Daily Archives: June 12, 2015

Schottenheimer’s sales pitch

I don’t think anybody expected Brian Schottenheimer to walk in the door and seamlessly carry on the high level performance Mike Bobo brought to the recruiting trail.  Still, it’s worth noting that Georgia got its first commitment for the class of 2017 from a quarterback that Schottenheimer made a priority. It sounds like he hit it off.

“Coach Schottenheimer is a pretty cool guy, and I think I would fit really well in that system,” Hockman said. “If I want to get into the NFL, I think that is the place. He is also a very personal guy, more than some coaches who are all about football and not getting to know you. I think that is a big deal with coaches. With my dad being a coach, I have been really personal with coaches my entire life, so I think that changes my perspective a little bit.”

And how did he pitch the deal with all-world Jacob Eason coming in the 2016 class?

Jacob Eason is going there and he is obviously a great, big time quarterback,” Hockman said. “He would either be a redshirt freshman or sophomore my freshman year. We would have to just go in and compete and see what happens.

“Taking a quarterback every year is pretty normal, so anywhere I go I will be competing. What coach Schottenheimer would say is ‘Drew Brees and Philip Rivers each competed against each other when they came in, and they are both top quarterbacks right now. If we both go there and compete, it would make each of us better.”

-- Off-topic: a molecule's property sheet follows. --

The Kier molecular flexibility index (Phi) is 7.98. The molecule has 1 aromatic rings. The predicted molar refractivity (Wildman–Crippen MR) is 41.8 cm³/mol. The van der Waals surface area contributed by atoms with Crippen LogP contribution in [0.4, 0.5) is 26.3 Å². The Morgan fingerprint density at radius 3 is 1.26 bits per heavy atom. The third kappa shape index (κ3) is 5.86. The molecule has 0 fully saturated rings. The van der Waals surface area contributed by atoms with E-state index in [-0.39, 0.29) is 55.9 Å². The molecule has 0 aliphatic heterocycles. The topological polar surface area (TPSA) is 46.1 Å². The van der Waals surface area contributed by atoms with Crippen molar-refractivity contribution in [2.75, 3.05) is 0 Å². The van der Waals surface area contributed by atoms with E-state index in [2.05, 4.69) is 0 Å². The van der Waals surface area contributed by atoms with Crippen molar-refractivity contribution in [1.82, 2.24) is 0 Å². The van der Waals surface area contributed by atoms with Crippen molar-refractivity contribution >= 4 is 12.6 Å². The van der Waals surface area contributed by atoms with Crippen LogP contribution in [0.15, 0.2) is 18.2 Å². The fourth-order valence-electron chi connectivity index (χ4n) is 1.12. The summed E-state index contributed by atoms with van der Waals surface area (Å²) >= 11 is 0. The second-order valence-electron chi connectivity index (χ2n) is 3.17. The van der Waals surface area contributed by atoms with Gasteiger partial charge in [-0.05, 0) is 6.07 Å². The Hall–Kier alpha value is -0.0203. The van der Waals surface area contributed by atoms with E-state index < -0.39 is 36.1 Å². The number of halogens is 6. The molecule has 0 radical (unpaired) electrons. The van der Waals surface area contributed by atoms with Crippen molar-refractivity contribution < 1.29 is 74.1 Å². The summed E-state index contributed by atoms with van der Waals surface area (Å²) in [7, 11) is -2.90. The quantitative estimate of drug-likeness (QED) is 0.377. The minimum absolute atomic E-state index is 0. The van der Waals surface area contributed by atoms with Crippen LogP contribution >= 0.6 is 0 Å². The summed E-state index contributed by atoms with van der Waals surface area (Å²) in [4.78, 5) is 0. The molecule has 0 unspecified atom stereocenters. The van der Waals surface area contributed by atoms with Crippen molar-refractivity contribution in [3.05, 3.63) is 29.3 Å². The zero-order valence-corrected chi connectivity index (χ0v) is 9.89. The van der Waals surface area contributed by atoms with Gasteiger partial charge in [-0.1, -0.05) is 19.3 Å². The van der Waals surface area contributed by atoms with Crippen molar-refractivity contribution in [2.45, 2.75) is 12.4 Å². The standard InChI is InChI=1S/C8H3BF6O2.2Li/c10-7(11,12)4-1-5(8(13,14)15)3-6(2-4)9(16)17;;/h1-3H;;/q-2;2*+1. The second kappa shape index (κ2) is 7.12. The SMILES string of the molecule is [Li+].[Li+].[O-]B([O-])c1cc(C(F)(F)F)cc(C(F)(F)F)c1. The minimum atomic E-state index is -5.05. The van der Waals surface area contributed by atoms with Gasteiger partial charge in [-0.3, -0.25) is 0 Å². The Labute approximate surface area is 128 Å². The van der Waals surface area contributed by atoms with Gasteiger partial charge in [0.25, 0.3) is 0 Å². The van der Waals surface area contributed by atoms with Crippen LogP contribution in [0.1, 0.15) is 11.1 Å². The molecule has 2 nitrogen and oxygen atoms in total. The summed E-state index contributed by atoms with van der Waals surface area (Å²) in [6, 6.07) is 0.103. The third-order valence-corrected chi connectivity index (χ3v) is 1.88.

That’s a pretty well-played “I used to be in the NFL” presentation.  I suspect we’ll hear more talk like that.



Filed under Georgia Football, Recruiting

“The pros do that.”

Hey, the coaches want this newfangled technological shit and it’s another revenue source for college football, so I’d say we’re looking at a question of when, not if, it’s all embraced on a sideline near you.

“I think the coaches clearly want to investigate using technology to make the game better and I think that a competition committee can look at some of these,” SEC coordinator of officials Steve Shaw said. “Clearly we’re marching toward technology.”

After all, it’s always a plus when college football can be more like the NFL.  Especially the money making part.


Filed under College Football, Science Marches Onward

In today’s edition of “I didn’t think it was possible”

Illinois Rep. Bobby Rush manages to make me feel defensive for the NCAA.

“In my mind, the NCAA is the last plantation in America,” Rush said. “Certainly it takes the layman’s capital and talent and the skills of its participants under the guise of being amateurs, promises them education, but then it exploits their labor — without pay I might add … It should be the National Cabal of Collegiate Athletes.”

Dude, if you can manage to turn off the likes of me with your rhetoric, you might want to rethink your approach a wee bit.


Filed under Political Wankery

Your cable dollars at work.

Just shoot meNow.


Filed under ESPN Is The Devil, PAWWWLLL!!!

The Nostradamus of conference realignment

Who had the foresight to write this five years ago?